Let’s Get Personal: Dos & Don’ts for Customer Care Professionals
Purchasing is personal. Consumers won’t tolerate being treated like a number or a transaction. Luckily for brands, the latest customer-experience technologies (predictive intelligent targeting, cross-channel engagements, etc.) have opened the door to more meaningful relationships between brand and consumer.
It’s a new age for customer care.
According to Think with Google, micro-moments are pivotal in the customer journey. Consumers search for a need and make a decision — hence “heightened expectations for immediacy and relevance.”
The micro-moment between consumer and customer care professional (CCP) is critical. We are spoiled by the convenience of mobile, so, when we have a need, we expect a quick solution. With years and years of messaging experience, below are a few of my top dos and don'ts for those engaging on the frontline of digital customer care.
Dos (top 5 strategies)
1. Connect to a deeper goal. Before diving into 1:1 service, think about the bigger picture. What are your customers trying to achieve, and how would engagement play into an overarching strategy?
More and more resources are being allocated to the customer experience. Beyond single, one-off sales, CCPs have the unique opportunity to build customer loyalty, nurture brand image, promote company culture, and continue innovating the customer experience — all through intelligent, meaningful digital engagement.
2. Be human. We’re all humans — make sure you act like it. Automated customer service is a time suck. Should you really have to press 1, 2, or 3 to select a language preference? No. Communicating with a machine is never as seamless as chatting with a real person.
Tap into the benefits of offering live service. This means focusing on making a personal, more meaningful connection over pushing a purchase. A few ways to do this include responding immediately, exhibiting patience, using a friendly tone (you really can hear a smile), tailoring your responses to the style of your consumer, and acting with empathy.
3. Be an expert. The best CCPs are knowledgeable in all aspects of their product or service. Be prepared for commonly asked questions and stay up to date on the latest policies, systems, or product information.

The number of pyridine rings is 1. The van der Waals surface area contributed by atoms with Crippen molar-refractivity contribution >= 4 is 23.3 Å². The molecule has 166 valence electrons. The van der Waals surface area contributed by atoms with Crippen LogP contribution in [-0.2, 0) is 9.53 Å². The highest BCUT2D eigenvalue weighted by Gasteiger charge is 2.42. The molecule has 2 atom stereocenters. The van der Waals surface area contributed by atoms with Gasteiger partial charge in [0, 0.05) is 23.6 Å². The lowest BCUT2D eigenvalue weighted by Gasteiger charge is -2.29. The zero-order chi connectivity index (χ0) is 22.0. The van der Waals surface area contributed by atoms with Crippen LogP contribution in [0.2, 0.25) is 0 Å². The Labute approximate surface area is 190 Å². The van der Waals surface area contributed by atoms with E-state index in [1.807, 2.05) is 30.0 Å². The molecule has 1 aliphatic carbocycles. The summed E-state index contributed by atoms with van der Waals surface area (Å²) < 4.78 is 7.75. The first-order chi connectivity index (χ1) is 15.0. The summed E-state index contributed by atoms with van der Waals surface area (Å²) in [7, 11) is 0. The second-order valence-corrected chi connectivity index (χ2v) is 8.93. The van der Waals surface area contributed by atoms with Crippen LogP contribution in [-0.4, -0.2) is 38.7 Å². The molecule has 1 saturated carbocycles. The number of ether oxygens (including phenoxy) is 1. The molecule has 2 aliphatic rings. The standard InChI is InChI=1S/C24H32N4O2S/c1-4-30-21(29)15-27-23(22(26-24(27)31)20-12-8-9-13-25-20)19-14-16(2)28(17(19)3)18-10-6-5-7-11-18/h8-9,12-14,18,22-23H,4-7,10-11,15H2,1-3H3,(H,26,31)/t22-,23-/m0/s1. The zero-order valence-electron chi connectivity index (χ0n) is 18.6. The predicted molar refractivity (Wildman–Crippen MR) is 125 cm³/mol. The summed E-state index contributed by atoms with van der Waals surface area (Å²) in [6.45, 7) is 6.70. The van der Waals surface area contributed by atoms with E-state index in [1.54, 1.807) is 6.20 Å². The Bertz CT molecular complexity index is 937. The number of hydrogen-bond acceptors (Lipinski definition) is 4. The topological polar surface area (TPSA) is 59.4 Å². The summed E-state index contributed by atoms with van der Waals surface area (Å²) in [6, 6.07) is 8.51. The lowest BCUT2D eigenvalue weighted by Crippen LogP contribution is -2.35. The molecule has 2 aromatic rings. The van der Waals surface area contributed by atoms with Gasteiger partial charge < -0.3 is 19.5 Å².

Consider yourself the consumer’s guide to navigating a product or service experience. As a CCP, you are the go-to resource for all branded questions. Tip: Be careful to remain confident in your advice but not condescending. Consider the teacher-to-student relationship — supportive yet empowering.
4. Be helpful. Ensure you’re adding value to the customer’s journey. Before firing off a quick answer, pause and craft a thoughtful response with actionable next steps. If the request is unclear, review behavioral history on-site and offer related resources.
5. Be a multitasking master. Seasoned CCPs can handle multiple messaging conversations at once, switching seamlessly from one engagement to the next. And, in the same breath, these professionals are also juggling information from CRMs, websites, product manuals, etc.
But don’t let multitasking diminish the quality of your interactions either. Have a personal gut check to ensure each customer feels like they have your undivided attention and support.
Don’ts (tactics to avoid)
1. Make them wait. Real-time service is key. LivePerson research found that a consumer won’t wait longer than 76 seconds before jumping to a competitor. Today’s power consumer has access to a multitude of brands across networks and channels. Immediate response is a fundamental factor in meeting consumer expectations and offering the convenience they crave.
2. Move the consumer to another channel. A seamless customer journey is a positive one. Moving a consumer from one screen to the next is disruptive and distracting. Offer real-time messaging in-channel, whether on social, mobile, or desktop.
3. Be too technical or overly casual. Customer engagement is not the setting to show off your technical jargon. Being overly formal mimics the robotic nature of automated service. But, on the other end of the spectrum, extreme informality is a no-no, too. Tip: Don’t use too many exclamation marks, emoticons, or slang expressions. The occasional emoji is okay, though, when the context is right. ;)
Find a middle ground and charm your consumers with warm expressions and positive language.
CCPs are leading customer support; they have great impact on the experience and overall brand image. In essence, they are the face of your brand. Here at LivePerson, we’ve learned that the best CCPs are deeply immersed in company culture. They understand the why behind the product or, in the words of Simon Sinek, the “purpose, cause of belief that inspires you to do what you do.”
Did we miss any essential skills? Please share in the comments below.
Does this sound like you? Join the Association of Customer Care Professionals International (ACCPI) to connect with your peers, find a support system, and get more information like this to help you on and off the job.